Issue 2014/01/24

Colloquium Today (Friday, Jan. 24), 3:30 PM: Peter Graff

Peter Graff (Intel Corporation) will give a colloquium today (Friday Jan. 24) at 3:30 PM in the Greenberg Room, followed by a departmental social.


Abstract: In this talk, I present novel typological and behavioral evidence suggesting that phonological patterns derive from communicative efficiency: The cross-linguistic patterning of sounds and words as well as the ways in which speakers produce them are geared towards achieving a high rate of information transmission given the effort invested by the speaker (Lindblom, 1990; Flemming 1995).

First, I show for the first time that the relative occurrence frequencies of different sounds in 60 languages from 25 major language families may be understood in terms of communicative efficiency. Building on well-known findings about the relative perceptibility of voicing contrasts in different contexts (Raphael, 1981), differences in the effort involved in articulating different voiced stops (Ohala & Riordan, 1979), and information theory in the sense of Shannon (1948), I derive a measure of communicative efficiency for frequency distributions over voiced and voiceless stops in context. I show that the efficiency of natural language frequency distributions over those categories is significantly greater than expected from chance.

Next, I present evidence that redundancy in the lexicon is not randomly distributed, but instead exists to supplement distinctions between meaningful linguistic units that are hard to perceive. Specifically, I show that the number of words disambiguated solely by a given contrast (i.e., minimal pairs) decreases as a function of the perceptibility of that contrast, beyond what is expected from the probabilistic patterning of the contrasting sounds. The lexicon as a whole is thus organized in ways that minimize the confusability of words given the effort invested in their production.

Finally, I present behavioral evidence suggesting that language production at the sound level seeks to maximize the rate of information transmission and minimize speaker effort (cf Aylett & Turk, 2004). I report on a phonetic corpus study of F2-transitions into stops and stop burst durations showing that these acoustic cues to place of articulation stand in a probabilistic trade-off relation. When stop bursts are long, F2-transitions are correspondingly small, while when stop bursts are short, F2-transitions are correspondingly large. This trade-off is expected if the articulatory effort invested in the production of the burst is reduced where formant transitions convey sufficient information for the listener to recover the place of a stop.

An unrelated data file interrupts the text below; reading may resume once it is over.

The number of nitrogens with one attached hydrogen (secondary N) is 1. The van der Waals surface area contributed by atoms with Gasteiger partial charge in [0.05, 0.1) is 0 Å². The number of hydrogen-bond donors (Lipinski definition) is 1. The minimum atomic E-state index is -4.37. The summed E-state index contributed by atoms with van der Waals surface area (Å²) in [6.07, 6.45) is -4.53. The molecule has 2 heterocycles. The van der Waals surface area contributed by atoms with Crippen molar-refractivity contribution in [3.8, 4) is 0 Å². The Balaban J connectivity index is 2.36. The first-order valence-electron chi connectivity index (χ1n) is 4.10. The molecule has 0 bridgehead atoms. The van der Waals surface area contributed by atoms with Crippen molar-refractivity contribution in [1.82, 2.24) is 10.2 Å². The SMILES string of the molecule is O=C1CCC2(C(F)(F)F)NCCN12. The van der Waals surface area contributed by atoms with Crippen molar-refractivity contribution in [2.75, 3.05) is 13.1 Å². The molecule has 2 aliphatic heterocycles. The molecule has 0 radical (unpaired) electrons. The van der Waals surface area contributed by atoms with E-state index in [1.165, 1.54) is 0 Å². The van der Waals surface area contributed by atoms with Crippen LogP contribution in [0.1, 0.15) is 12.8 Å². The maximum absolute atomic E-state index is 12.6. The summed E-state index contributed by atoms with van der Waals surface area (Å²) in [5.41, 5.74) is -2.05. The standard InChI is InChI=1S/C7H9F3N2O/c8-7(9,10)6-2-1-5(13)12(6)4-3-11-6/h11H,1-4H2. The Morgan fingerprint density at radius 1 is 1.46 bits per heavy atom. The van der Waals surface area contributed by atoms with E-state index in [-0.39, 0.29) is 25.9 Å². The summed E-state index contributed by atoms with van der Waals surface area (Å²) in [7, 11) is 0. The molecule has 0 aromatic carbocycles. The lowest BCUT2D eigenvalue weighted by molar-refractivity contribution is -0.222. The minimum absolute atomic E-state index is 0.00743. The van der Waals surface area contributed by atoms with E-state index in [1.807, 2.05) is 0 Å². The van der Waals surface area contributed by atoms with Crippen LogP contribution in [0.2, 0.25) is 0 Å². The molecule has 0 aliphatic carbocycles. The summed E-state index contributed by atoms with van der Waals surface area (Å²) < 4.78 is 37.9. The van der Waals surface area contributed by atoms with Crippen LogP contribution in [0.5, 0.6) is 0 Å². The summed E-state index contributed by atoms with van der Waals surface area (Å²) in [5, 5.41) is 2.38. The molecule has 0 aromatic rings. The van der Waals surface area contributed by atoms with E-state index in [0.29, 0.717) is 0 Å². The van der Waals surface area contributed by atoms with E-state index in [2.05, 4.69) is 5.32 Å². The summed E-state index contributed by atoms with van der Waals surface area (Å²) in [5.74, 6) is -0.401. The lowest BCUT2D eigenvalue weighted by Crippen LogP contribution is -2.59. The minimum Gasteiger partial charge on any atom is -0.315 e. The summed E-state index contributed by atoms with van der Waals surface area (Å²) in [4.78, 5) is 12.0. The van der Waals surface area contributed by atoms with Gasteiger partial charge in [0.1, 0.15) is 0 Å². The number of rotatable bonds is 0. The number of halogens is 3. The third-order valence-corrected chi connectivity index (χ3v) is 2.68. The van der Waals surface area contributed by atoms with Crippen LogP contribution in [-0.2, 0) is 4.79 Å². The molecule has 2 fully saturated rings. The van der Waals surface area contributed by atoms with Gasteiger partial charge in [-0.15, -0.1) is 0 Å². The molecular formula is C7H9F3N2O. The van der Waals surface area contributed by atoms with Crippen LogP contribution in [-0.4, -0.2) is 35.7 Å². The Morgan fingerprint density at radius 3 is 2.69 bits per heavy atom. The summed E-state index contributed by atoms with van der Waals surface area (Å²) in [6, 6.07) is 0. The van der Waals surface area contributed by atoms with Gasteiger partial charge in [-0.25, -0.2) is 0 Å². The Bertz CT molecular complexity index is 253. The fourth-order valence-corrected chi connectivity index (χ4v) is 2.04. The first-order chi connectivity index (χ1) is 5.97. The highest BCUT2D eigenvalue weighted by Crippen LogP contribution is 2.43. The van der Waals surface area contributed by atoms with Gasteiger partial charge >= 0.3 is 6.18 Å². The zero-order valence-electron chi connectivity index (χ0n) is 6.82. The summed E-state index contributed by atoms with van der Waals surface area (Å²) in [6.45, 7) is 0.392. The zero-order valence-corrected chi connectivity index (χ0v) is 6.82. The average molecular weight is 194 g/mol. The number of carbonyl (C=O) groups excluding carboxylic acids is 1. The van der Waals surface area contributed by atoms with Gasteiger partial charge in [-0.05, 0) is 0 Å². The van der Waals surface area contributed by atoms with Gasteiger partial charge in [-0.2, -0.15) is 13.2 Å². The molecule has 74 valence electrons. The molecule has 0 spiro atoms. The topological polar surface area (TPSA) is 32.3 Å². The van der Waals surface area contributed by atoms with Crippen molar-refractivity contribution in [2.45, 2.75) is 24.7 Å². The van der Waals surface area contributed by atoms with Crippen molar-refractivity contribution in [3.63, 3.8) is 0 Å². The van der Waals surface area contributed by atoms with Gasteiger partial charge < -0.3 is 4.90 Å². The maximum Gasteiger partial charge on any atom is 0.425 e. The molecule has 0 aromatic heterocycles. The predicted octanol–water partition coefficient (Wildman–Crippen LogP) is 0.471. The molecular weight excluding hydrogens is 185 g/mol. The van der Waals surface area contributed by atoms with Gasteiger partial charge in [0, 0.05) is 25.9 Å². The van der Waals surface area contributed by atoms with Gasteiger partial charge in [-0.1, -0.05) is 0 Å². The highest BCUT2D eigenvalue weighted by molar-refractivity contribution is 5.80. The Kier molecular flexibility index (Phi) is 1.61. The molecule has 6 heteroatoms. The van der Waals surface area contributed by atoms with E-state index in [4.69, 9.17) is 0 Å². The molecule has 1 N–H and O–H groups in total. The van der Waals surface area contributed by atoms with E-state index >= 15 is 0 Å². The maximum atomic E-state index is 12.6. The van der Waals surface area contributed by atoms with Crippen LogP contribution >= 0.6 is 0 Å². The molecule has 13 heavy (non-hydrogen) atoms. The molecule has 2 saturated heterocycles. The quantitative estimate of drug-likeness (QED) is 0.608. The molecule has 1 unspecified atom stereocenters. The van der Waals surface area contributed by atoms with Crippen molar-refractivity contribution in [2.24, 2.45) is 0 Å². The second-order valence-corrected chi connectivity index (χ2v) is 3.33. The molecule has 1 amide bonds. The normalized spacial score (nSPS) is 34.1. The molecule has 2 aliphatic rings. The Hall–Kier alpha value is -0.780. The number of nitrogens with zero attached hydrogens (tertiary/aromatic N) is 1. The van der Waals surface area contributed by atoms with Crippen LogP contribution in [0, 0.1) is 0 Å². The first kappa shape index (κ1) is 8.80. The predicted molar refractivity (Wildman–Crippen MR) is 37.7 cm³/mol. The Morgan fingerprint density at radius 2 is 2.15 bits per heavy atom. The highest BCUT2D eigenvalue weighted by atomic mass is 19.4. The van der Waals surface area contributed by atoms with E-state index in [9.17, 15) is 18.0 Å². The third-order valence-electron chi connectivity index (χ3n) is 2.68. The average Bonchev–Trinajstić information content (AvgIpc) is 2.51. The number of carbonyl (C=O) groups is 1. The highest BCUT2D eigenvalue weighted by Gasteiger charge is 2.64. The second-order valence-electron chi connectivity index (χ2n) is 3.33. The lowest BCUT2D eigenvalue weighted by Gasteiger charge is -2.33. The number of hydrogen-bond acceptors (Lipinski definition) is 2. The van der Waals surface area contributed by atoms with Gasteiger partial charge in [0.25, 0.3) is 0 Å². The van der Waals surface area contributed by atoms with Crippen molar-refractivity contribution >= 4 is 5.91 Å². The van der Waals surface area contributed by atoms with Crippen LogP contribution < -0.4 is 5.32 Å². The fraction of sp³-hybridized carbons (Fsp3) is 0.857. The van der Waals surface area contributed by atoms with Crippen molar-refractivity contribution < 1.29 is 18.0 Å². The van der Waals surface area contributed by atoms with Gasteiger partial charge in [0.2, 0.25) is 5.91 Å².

Taken together, these results suggest that communicative efficiency shapes human language phonology, the lexicon, and the ways in which humans use sounds and words to communicate intended meanings.

Dinner will be served following the colloquium.

Spoken Syntax Lab Meeting Today (1/24) at 1 PM

There will be a Spoken Syntax Lab meeting today from 1:00-2:30 in Cordura 100 at CSLI.

This first meeting of the quarter will revolve around making plans for future meetings and hearing some ideas for ongoing and future research.

All are welcome!

Laura Kalin seminar, Thursday 1/30 at noon

Differential Object Marking: Insight from Neo-Aramaic

Laura Kalin

Thursday, January 30, 12noon
Margaret Jacks Hall, Terrace Room (4th floor)

Differential Object Marking (DOM) is a phenomenon that splits (direct) objects into two classes: in one class are objects that get overtly marked (“prominent”/“non-canonical” objects), and in the other class are ones that do not. On an inclusive conception of DOM, marking may take the form of case, an adposition, agreement, or clitic-doubling. Common factors distinguishing objects are definiteness, specificity, and animacy, with objects ‘high’ on the relevant scale (e.g., more definite) getting marked. Strikingly, DOM tends to be a “parasitic” phenomenon – the overwhelming majority of DOM languages employ a DOM marker that lives a double life, appearing elsewhere without a DOM function (i.e., not appearing based on animacy/definiteness). The most common DOM marker is dative case or a dative adposition, as found in Hindi, Spanish, and certain Neo-Aramaic languages. In the Neo-Aramaic language Telkepe, DOM takes an unusual form: specific objects obligatorily trigger agreement on the verb and are optionally also marked with dative case.